Tens of thousands of opposition supporters marched through the streets of Phnom Penh on Wednesday with banners calling on the signatories of the 1991 Paris Peace Agreement to revisit the accords, which were supposed to usher in a liberal, pluralist democracy in Cambodia.
Since July’s disputed election, the CNRP has turned outward for support and called for intervention from the U.N. and signatory countries on the grounds that their work is not yet done, and Cambodia is far from being the democracy that was once hoped for.
That strategy, however, is unlikely to rally the international community into action.
Cambodia’s place in geopolitics has shifted significantly since the signing of the agreement 22 years ago Wednesday, said John Ciorciari, a Cambodia expert at the University of Michigan’s Gerald R. Ford School of Public Policy.
“The Agreement’s main relevance is that it reminds key signatories of the vision they held out for Cambodia in the 1990s—a vision that sits uncomfortably beside current political realities in the country,” Mr. Ciorciari said.
“The Paris Peace Agreement was largely a way to disentangle the major regional powers from the Cambodia conflict as the Cold War thawed in Southeast Asia. In that sense, the Agreement worked well,” he said. “Yet the rapid international pullback from Cambodia after the 1993 elections shows that to most signatories, the Agreement was more a way to get out of Cambodia than to stay deeply involved.”
Article 25 of the Paris Agreement states: “The Signatories shall, in good faith and in a spirit of cooperation, resolve through peaceful means any disputes with respect to the implementation of this Agreement.”
However, in the current post-election dispute between long-ruling Prime Minister Hun Sen and the opposition Cambodia National Rescue Party, the international community has been largely silent and, apart from the U.S., Japan and a number of European countries, foreign embassies have mostly endorsed Mr. Hun Sen’s new government.
Surya Subedi, the U.N.’s special rapporteur for human rights in Cambodia, said that the international community is still compelled by the Agreement to ensure that its promises are fulfilled. Mr. Subedi’s own position, which is meant to inform the international community of the government’s progress in carrying out its human rights responsibilities, was among the Signatories lasting commitments to Cambodia, he said.
The Paris Peace Agreement “was meant to last until the state institutions created under the new constitution were able to operate in accordance with the principles of plural liberal democracy, including the doctrine of separation of powers, judicial independence, the rule of law (not necessarily rule by law) and the ability of parliament to hold the executive to account and the National Election Committee to hold free, fair and peaceful elections,” Mr. Subedi said in an email.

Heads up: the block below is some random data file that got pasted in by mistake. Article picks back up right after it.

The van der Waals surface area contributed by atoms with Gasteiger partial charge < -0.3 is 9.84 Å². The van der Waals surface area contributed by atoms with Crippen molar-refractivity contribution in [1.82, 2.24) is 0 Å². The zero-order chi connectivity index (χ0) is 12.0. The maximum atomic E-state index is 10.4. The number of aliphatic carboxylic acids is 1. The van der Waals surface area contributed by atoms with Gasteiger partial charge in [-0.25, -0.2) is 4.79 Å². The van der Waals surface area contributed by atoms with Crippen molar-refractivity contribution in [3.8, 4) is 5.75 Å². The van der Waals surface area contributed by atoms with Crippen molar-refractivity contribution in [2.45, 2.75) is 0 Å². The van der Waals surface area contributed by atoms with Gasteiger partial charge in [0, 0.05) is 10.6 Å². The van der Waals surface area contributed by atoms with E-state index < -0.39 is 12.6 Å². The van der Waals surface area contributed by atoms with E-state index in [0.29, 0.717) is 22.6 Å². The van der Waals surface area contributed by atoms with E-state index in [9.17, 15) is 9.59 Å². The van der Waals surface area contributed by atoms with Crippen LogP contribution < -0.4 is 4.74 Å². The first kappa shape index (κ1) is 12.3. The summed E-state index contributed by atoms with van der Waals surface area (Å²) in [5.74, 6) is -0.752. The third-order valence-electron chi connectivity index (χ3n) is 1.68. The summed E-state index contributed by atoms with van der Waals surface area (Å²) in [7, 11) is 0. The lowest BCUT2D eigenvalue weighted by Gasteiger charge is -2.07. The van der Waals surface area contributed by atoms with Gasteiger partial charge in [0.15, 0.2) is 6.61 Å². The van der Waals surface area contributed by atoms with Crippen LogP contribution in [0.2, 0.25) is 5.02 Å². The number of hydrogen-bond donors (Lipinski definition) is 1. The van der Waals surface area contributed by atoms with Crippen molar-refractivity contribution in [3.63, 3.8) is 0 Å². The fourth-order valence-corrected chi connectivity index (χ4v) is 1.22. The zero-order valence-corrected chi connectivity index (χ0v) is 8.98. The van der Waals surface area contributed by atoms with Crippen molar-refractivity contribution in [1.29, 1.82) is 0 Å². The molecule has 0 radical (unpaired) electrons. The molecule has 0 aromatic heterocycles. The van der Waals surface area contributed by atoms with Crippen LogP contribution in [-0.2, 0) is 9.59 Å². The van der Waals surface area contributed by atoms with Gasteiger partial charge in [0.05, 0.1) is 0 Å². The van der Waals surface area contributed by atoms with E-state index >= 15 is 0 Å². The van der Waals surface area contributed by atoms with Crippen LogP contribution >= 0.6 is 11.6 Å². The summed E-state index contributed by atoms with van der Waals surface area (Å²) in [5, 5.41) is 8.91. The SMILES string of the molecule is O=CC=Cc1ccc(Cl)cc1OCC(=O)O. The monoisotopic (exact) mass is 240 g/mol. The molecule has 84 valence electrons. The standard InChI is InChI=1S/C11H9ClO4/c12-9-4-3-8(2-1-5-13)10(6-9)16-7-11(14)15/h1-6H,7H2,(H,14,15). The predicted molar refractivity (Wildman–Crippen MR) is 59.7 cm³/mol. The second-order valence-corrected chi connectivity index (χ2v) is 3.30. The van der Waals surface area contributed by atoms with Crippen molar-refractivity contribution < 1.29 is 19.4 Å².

By any independent measure, few of those standards have been met in the 22 years since the agreement was signed.
Carlyle Thayer, a Southeast Asia expert at the Australia Defense Force Academy, said the present state of global politics, in which the U.N. Security Council cannot even come to a consensus over whether to intervene in Syria, means that calls for help in Cambodia are wildly unrealistic.
“The permanent 5 [members of the Council] would never cooperate on behalf of Sam Rainsy or others [in Cambodia], because one side or the other would veto,” he said, adding that the level of human rights abuses in Cambodia today also placed it fairly low down on the list of international priorities for the U.N.
“It’s not that [Cambodia] isn’t important. It’s that the issues of electoral fraud being talked about don’t seem important compared to chemical weapons in Syria or extremists gaining ground in Libya and onwards,” he said.
CNRP president Sam Rainsy admits that Cambodia’s problems are relatively insignificant compared to other countries, but the country should not accept less than what was promised 22 years ago by the international community when it signed on to help Cambodia achieve a liberal democracy that protected human rights.
“I have been told so everywhere I went to. I have been told there are many other priorities; that Cambodia is not on their radar,” Mr. Rainsy said.
“But I think this is a matter of principal. Because we are in Cambodia, we cannot say this is good enough for Cambodia,” he said.
“A universal standard should apply to all countries in all circumstances. If you say that we don’t have time—‘this is good enough for Cambodia’—you get involved in a process that is further and further from the principles [the Paris Peace Agreement signatories] were meant to advocate,” he said.
“This kind of election would never be accepted in France and the U.S., why should it be accepted in Cambodia?”
Yoshihiro Higuchi, deputy head of mission at the Japanese Embassy, said that the role of international signatories under the Paris Peace Agreement was unclear, and that the CNRP has yet to explain exactly how it thinks foreign countries can help resolve the present political dispute.
“The question remains open whether the Agreement is direct or not, to what extent there is an obligation to abide by it and what signatories would have the obligation to do or not. So we are trying to figure out what the CNRP are thinking about,” Mr. Higuchi said.
“The Peace Agreement laid down the framework with which the Cambodian people elect their own government by fair and open elections in 1993. So this is the main purpose. Of course, the international community should accompany efforts by Cambodians, but now Cambodians should take the driver’s seat and the international community, including Japan, is accompanying their efforts,” he said.